Tomás de Torquemada
Tomás de Torquemada[a] OP (October 14, 1420 – September 16, 1498) was a Castilian Dominican friar and first Grand Inquisitor in Spain's movement to homogenize religious practices with those of the Catholic Church in the late 15th century, otherwise known as the Spanish Inquisition, which resulted in the expulsion from Spain of hundreds of thousands of people of Jewish and Muslim faith and heritage and the execution of 3,000 to 5,000 people.
Tomás de Torquemada
Tomás de Torquemada
|Born||October 14, 1420|
|Died||September 16, 1498 (aged 77)|
Ávila, Kingdom of Castile
|Relatives||Juan de Torquemada (cardinal) (uncle)|
Mainly because of persecution, Muslims and Jews in Spain at that time found it socially, politically, and economically expedient to convert to Catholicism (see Converso, Morisco, and Marrano). The existence of superficial converts (i.e., Crypto-Jews) was perceived by the Spanish monarchs of that time (King Ferdinand and Queen Isabella) as a threat to the religious and social life of Spain. This led Torquemada, who himself had converso ancestors, to be one of the chief supporters of the Alhambra Decree that expelled the Jews from Spain in 1492.
Torquemada was born on October 14, 1420, either in Valladolid, in the Kingdom of Castile, or in the nearby village of Torquemada.  He came from a family of conversos (converts from Judaism); his uncle, Juan de Torquemada, was a celebrated theologian and cardinal, whose grandmother was a conversa. The 15th Century chronicler, Hernando del Pulgar, who was a contemporary to de Torquemada, and himself a converso, recorded that Tomás de Torquemada's uncle, Juan de Torquemada, had an ancestor, Álvar Fernández de Torquemada, who was married to a first-generation conversa.
Torquemada entered the local San Pablo Dominican monastery at a very young age. As a zealous advocate of church orthodoxy, he earned a solid reputation for learning, piety, and austerity. As a result, he was promoted to prior of the monastery of Santa Cruz at Segovia. Around this time, he met the young Princess Isabella I, and the two immediately established religious and ideological rapport. For a number of years, Torquemada served as her regular confessor and personal advisor. He was present at Isabella's coronation in 1474, and remained her closest ally and supporter. He even advised her to marry King Ferdinand of Aragon in 1469, in order to consolidate their kingdoms and form a power base he could draw on for his own purposes.
Establishment of the Holy Office of the InquisitionEdit
Torquemada deeply feared the Marranos and Moriscos as a menace to Spain's welfare by both their increasing religious influence, and their economic domination of Spain. The Crown of Aragon had Dominican inquisitors almost continuously throughout much of the fourteenth and fifteenth centuries. King Ferdinand and Queen Isabella petitioned Pope Sixtus IV to grant their request for a Holy Office to administer an inquisition in Spain. The Pope granted their request, and established the Holy Office for the Propagation of the Faith in late 1478. The papal bull gave the sovereigns full powers to name inquisitors. Rome retained the right to formally appoint the royal nominees. Henry Charles Lea observed that the Spanish Inquisition in both Castile and Aragon remained firmly under Ferdinand's direction throughout the joint reign.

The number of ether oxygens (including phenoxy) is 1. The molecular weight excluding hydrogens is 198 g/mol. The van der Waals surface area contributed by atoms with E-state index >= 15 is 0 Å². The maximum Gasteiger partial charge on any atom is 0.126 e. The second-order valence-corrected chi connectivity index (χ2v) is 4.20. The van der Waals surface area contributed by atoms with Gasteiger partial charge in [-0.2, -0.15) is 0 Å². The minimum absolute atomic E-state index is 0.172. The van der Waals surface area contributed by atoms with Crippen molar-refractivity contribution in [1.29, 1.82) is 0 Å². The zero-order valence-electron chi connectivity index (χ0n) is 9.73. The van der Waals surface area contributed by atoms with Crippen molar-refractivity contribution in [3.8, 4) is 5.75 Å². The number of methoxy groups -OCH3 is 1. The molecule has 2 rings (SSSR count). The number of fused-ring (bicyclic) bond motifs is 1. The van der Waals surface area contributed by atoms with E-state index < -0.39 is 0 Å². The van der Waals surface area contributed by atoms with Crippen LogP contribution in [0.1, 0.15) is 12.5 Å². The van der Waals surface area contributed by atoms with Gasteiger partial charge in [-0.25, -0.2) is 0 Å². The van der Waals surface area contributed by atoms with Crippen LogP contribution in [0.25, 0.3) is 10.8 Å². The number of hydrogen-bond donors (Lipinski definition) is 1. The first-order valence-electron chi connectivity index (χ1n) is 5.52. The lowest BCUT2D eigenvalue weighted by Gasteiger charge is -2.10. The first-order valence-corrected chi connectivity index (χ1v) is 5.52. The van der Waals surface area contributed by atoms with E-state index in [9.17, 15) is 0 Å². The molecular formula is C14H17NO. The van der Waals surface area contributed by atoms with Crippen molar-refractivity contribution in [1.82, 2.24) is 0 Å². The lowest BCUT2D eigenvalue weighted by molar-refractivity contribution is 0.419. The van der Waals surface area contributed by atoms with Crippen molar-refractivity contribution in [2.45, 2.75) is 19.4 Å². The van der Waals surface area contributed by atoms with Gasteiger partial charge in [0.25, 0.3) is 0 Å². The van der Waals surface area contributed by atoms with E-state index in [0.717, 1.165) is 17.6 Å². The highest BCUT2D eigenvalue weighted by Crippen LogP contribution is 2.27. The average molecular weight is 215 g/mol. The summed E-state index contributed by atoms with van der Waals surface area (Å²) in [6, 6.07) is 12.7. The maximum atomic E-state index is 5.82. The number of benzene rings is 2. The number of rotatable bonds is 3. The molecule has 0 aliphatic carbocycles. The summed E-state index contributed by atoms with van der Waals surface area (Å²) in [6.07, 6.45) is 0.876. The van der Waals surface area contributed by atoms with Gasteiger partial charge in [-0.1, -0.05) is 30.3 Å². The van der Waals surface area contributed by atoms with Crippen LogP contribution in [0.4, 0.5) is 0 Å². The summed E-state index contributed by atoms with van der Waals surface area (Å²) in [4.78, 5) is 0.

The Pope went on to appoint a number of inquisitors for the Spanish Kingdoms in early 1482, including Torquemada. A year later he was named Grand Inquisitor of Spain, which he remained until his death in 1498. In the fifteen years under his direction, the Spanish Inquisition grew from the single tribunal at Seville to a network of two dozen Holy Offices. As Grand Inquisitor, Torquemada reorganized the Spanish Inquisition (originally based in Castile in 1478), establishing tribunals in Sevilla, Jaén, Córdoba, Ciudad Real, and (later) Saragossa. His quest was to rid Spain of all heresy. The Spanish chronicler, Sebastián de Olmedo, called him "the hammer of heretics, the light of Spain, the savior of his country, the honor of his order."
Torquemada saw that the condemned were made to wear a sanbenito, a penitential garment worn over clothing, bearing a design that specified the type of penitence, if any. One type, worn by those sentenced to death, had designs of hell's flames, or sometimes demons, dragons, and/or snakes on it. Another type had a cross, and was worn instead of imprisonment, then hung in the parish church.[clarification needed]
The Treaty of Granada (1491), as negotiated at the final surrender of the Muslim state of Al-Andalus, clearly mandated protection of religious rights, but this was reversed just over 3 months later by the Alhambra Decree of March 31, 1492. Under the new Decree, approximately 40,000 Jews were expelled from Spain with only their personal possessions. Another approximately 50,000 Jews received a Christian baptism so as to remain in Spain; many of these, derogatorily dubbed "Marranos" by the Old Christian majority, secretly kept some of their Jewish traditions.They were one of the chief targets of the Inquisition, but it also pursued anyone who would criticize it.
There are various estimates of the number of victims of the Spanish Inquisition during Torquemada's reign as Grand Inquisitor. It is thought unlikely that there were more than 2,000 executed for heresy. Hernando del Pulgar, Queen Isabella's secretary, wrote that 2,000 executions took place throughout the entirety of her reign, which extended well beyond Torquemada's death.
During his final years, Torquemada's failing health, coupled with widespread complaints, caused Pope Alexander VI to appoint four assistant inquisitors in June 1494 to restrain the Spanish Inquisition. After fifteen years as Spain's Grand Inquisitor, Torquemada died in the monastery of St. Thomas Aquinas in Ávila on September 16, 1498, and was interred there. His tomb was ransacked in 1832—only two years before the Inquisition was finally disbanded. His bones were allegedly stolen and ritually incinerated as though an auto-da-fé took place.